The coat of a Yorkshire Terrier is truly unique as it does not have an under-coat. This requires close attention when creating a grooming routine, with the main purpose being hygiene, followed by aesthetics.

Due to their long, silky coat, Yorkshire Terriers require a lot of grooming and daily brushing to remove tangles, dead hairs and to keep their skin and coat in a good condition. However, owners who choose to keep their Yorkshire Terrier's coat short will still need to carry out regular maintenance of their dog's coat.

How to care for their coat


Whilst Yorkshire Terriers are small in size, they still have a lot of energy, but this can be easily managed with the correct training. To ensure you raise a well-behaved and considerate Yorkshire Terrier make sure you're aware of the following training tips:

Illustration of a woman and Yorkshire Terrier
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Start training early

Ideally, training needs to begin as soon as you bring your puppy home as they will be more receptive to learning new skills at a young age. Whilst training an older dog is possible, it will take more time and dedication from both the owner and dog for any new skills and behaviours to stick. 

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Reinforce good behaviour

Make sure you let your Yorkie know when they have done something good, either by giving them some much-loved attention or with a little treat (from their daily kibble allowance). This will encourage your dog to repeat this good behaviour in the future.

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Stay committed

Yorkies are known for their bold personalities, which may pose a challenge when trying to teach them obedience and good behaviour skills. However, with patience and the correct training methods, all dogs can be taught how to be a good companion.

Illustration of a man walking a Yorkshire Terrier


As Yorkshire Terriers are small dogs they don't have high exercise requirements, however, that's not to say they can or should stay indoors for prolonged periods of time.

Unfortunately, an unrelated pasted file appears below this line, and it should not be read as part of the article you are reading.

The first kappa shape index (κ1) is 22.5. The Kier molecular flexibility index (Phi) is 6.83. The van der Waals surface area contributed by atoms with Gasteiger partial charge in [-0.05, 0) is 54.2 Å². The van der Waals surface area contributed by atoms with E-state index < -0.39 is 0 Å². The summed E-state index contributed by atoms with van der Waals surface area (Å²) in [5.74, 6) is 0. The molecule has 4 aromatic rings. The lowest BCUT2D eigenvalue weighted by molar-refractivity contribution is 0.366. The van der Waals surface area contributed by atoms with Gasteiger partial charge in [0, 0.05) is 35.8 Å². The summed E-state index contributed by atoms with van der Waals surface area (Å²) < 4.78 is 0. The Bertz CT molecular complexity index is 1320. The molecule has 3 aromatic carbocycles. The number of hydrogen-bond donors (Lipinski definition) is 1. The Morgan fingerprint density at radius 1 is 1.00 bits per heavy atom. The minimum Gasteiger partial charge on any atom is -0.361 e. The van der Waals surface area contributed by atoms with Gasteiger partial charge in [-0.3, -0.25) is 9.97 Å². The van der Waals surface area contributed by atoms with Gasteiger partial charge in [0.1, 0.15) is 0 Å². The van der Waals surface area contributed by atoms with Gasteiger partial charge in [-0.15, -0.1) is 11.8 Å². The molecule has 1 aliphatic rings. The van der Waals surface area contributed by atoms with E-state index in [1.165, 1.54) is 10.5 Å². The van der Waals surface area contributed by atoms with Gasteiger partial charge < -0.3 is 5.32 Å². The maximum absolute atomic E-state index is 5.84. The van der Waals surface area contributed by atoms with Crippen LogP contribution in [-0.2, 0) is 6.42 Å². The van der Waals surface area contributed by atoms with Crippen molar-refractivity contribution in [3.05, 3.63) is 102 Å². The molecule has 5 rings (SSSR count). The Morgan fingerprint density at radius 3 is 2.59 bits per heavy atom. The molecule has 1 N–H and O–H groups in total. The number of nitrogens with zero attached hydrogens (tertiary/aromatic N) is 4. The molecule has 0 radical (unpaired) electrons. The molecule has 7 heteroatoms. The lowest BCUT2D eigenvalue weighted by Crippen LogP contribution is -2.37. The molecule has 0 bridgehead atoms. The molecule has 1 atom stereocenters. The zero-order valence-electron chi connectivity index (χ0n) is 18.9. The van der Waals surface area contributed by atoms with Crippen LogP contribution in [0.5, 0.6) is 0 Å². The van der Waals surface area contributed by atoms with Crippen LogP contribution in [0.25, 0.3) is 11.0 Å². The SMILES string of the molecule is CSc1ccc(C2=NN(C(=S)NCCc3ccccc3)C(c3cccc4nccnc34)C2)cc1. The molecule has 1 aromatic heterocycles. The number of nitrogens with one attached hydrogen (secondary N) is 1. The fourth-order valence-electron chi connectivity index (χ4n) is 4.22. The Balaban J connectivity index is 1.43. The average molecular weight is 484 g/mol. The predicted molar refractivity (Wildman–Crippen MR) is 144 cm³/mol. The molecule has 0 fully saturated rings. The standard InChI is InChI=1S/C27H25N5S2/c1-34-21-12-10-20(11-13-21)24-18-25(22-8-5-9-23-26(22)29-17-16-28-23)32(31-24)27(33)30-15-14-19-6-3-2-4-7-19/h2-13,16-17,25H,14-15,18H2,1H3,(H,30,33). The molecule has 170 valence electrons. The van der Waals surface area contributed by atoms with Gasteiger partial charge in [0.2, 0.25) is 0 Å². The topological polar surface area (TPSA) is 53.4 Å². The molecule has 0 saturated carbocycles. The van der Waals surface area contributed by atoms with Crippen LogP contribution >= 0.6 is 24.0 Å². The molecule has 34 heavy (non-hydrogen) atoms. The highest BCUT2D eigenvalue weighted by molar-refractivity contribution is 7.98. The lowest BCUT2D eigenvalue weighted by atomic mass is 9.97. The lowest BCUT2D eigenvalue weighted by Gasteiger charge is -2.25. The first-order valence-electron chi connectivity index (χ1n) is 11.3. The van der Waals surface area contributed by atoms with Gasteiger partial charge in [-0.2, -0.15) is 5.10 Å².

A short walk every day will be enough to meet their fitness needs and keep them in good shape. Alongside physical exercise, you should also consider how to mentally stimulate your dog which is just as important in maintaining their wellbeing. Engaging in daily games and activities, indoors and outdoors, can help your Yorkie's mind stay active throughout their life.

Caring for your Yorkshire Terrier puppy

Yorkshire Terrier sitting on a sofa
Illustration of a hand and a heart

Yorkshire Terrier puppies are small and delicate, so extra care must be taken to ensure they are safe at all times. Consider setting up a playpen while they are very small to ensure they are kept out of harm's way. They will need to be kept warm and fed regularly. 

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Like all puppies, Yorkie's will need to sleep a lot - up to 21 hours a day - in order to rest, develop and grow properly. Try to keep the environment calm, with no sudden loud noises which may frighten your puppy. Keep televisions, radios and other devices as quiet as possible. This will allow your puppy to relax, sleep and stay calm.

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Ensure that you follow the vaccination and worming guidelines recommended by your vet. Young puppies are vulnerable, but with the right support, are protected as they grow and develop into adult dogs.

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As well as being loyal companions, Yorkshire Terriers can also be strong-willed and occasionally feisty. Starting a programme of socialisation and training as early as possible will help to minimise any unwanted behaviours and be beneficial in establishing good long-term habits.

Yorkshire Terrier puppy sat next to Royal Canin puppy product

Balanced puppy nutrition

As your puppy develops, make sure they are fed a diet which supports their growth and their young immune system. Royal Canin's Breed Health Puppy product ensures their natural defences are supported with an exclusive blend of antioxidants, including vitamin E.

Feed your puppy Royal Canin

Maturing from an adult to a senior

Yorkshire Terriers are considered to be ageing dogs when they reach eight years of age, midway through their life. As they age, you may notice your dog begins to experience some degree of hearing loss and vision impairment. Don't worry, this is common in most older dogs and if you have any concerns you should always seek the advice of your vet.

Ageing will impact their lifestyle and how much they are able to do, so you may notice some form of reluctance when it comes to exercise, which is often due to stiffer joints. It's essential to make sure your ageing dog is kept as comfortable as possible to ease any joint pains they may develop.

Yorkshire Terrier standing side on
Yorkshire Terrier standing next to a Royal Canin product

Ageing with Royal Canin

The Yorkshire Terrier’s diet will need to be adapted to balance a decrease in exercise, along with a fussier appetite that is often seen in older dogs. Royal Canin's Yorkshire Terrier Breed Health Adult 8+ diet ensures their new diet contains all the important nutrients required to stay healthy. It’s a good idea to arrange regular check-ups with a vet at this stage, as they will be able to advise on any nutritional changes or health problems that ageing may bring.

Make the switch

Yorkshire Terrier products